Westport, Connecticut, a small town located along the Long Island Sound, recently played host to one of the most unique community-focused public art installations. The town invited lifelong resident and artist Miggs Burroughs to transform an “ugly” pedestrian tunnel in downtown Westport into an art gallery.
Trained as a graphic designer, Burroughs, who has the design of the Westport town flag, a U.S. postage stamp and several covers for TIME Magazine to his credit, approached the project with the minimalism and compositional style of a graphic artist. Conceptualizing an art installation focused entirely on the interaction of hands, Burroughs identified 32 residents of Westport whose hands would bring their deeply personal stories into the public realm. However, instead of employing static photography for telling the stories, Burroughs captured the interaction of each pair of hands by expressing “emotion through motion.” Being well versed in the unique technique of lenticular imagery, Burroughs photographed each pair of hands “speaking to each other,” in two separate frames, then worked with us at Duggal Visual Solutions to transform these frames into a filmlike narrative.
To create effective motion through lenticular photography, different images need to be carefully combined or “interlaced.” They need to be printed on an extremely high-resolution digital print, which is meticulously matched and laminated to a grooved optical plastic sheet that refracts light in different directions, bringing the separate images into a cohesive identity. The lenticular process takes photography to a cinematic level, engaging the viewer through the shifting of the image in a meaningful manner, transforming the experience of the images into a filmlike setting.
Of the many notable artists, entrepreneurs and others featured in the show, the most remarkable is Anita Ron Schorr, a Holocaust survivor in her 80s, whose arms, interacting with an eight-year-old girl’s, bring us face to face with one of the darkest symbols of humanity: a tattooed number seared into the skin. Choosing to juxtapose the darkness of the past with hope for the future through the interaction of the woman’s and the young girl’s hands, Burroughs creates a powerful emotional message.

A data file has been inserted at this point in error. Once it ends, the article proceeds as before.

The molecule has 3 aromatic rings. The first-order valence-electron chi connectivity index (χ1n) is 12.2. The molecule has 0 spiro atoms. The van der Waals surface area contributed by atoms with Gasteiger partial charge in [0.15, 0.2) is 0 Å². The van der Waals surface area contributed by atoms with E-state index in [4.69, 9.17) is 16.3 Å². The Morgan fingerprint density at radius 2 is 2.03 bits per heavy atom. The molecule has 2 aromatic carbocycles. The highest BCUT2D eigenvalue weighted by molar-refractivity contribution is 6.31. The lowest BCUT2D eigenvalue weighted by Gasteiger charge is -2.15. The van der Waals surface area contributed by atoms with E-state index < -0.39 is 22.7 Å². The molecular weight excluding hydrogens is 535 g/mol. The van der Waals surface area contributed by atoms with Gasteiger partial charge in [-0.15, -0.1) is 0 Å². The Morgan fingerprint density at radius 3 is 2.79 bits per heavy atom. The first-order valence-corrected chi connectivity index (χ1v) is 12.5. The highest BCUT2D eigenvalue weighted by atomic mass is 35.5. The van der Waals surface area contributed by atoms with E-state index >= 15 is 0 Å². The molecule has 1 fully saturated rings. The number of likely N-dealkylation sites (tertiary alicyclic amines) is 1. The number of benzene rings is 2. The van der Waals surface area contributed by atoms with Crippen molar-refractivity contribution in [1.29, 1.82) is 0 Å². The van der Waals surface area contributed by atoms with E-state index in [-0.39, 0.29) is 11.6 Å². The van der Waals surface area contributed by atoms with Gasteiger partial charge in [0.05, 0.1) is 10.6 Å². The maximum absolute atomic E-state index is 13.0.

In the words of Anita Schorr, “I am delighted to be a part of this project. The number tattooed on my arm represents the time in history that humanity was forgotten and innocent people were deported to concentration camps. I was in Terezin, Auschwitz, slave labor in Hamburg, and after 4 years, finally liberated in Bergen-Belsen on April 15, 1945. My dream for the future, represented by Scarlett’s hands, is that the world should be without hatred, discrimination and pain. My mission is to go to schools and empower students to make a difference by committing themselves to make a better world. And I believe they will.”
The lenticular images Duggal helped create for Burroughs move with pedestrians as they gaze at a single frame. “When my own project, called ‘Tunnel Vision,’ became a reality, Duggal was my first choice,” says Burroughs, as he describes the process. “The creation of lenticular imagery is a fairly arcane, but very demanding and precise process, and there are probably only a handful of businesses in the entire country with a crew skilled enough to do the job. ‘Tunnel Vision’ required the creation of 16 different lenticular images measuring 30×30 inches each, and mounted on Duratrans, to be backlit, with an optimal viewing distance of 48 inches, which was half the width of the space between the walls they were to be mounted on. I needed to work with people who understood the challenges involved, and who were prepared to partner with me in creating a stunning permanent display. The project got started late, and so time was a big issue, but Duggal rose to the challenge by quickly creating a prototype for me to look at in their facility. To simulate the correct viewing distance, the images were placed on top of a lightbox placed face up on their worktable. I hopped up onto the table to look down on the images with my head at a measured 48-inch distance from the image, swaying back and forth to simulate what the viewer would see as they walked by. I was almost brought to tears when I finally got to see these images, which I had worked on for more than a year, emerge with such depth, clarity and perfection. The entire Duggal crew lived up to every expectation of service and quality, and beyond.”
Choosing the simplicity of the interaction of hands to express profoundly emotional, yet invisible stories, Burroughs mesmerizes the audience with his imaginative storytelling style, depicting the passage of time while keeping us firmly in the present with the unique application of lenticular imagery. His work, both suggestive and descriptive, is like a strand that ties the residents of the Westport community into a strong bond. Giving the public such a beautiful platform to connect with its own is what makes public art create enriching communities while also reminding us that powerful stories are always amidst us, should we choose to stop and look.
It gave us great pleasure to help someone as creative, yet down to earth, as Miggs Burroughs. One exemplary remark from the audience sums up the beauty of what he created:
“Once again you have rescued the ordinary and delivered a triumph. A lifeless passageway is now an astonishing portico. The iridescent images compel us to not turn away. Artistic simplicity is truly a form of magic. One of the grand missions of art is to bring purpose to public spaces. You have given us all a visual annuity.”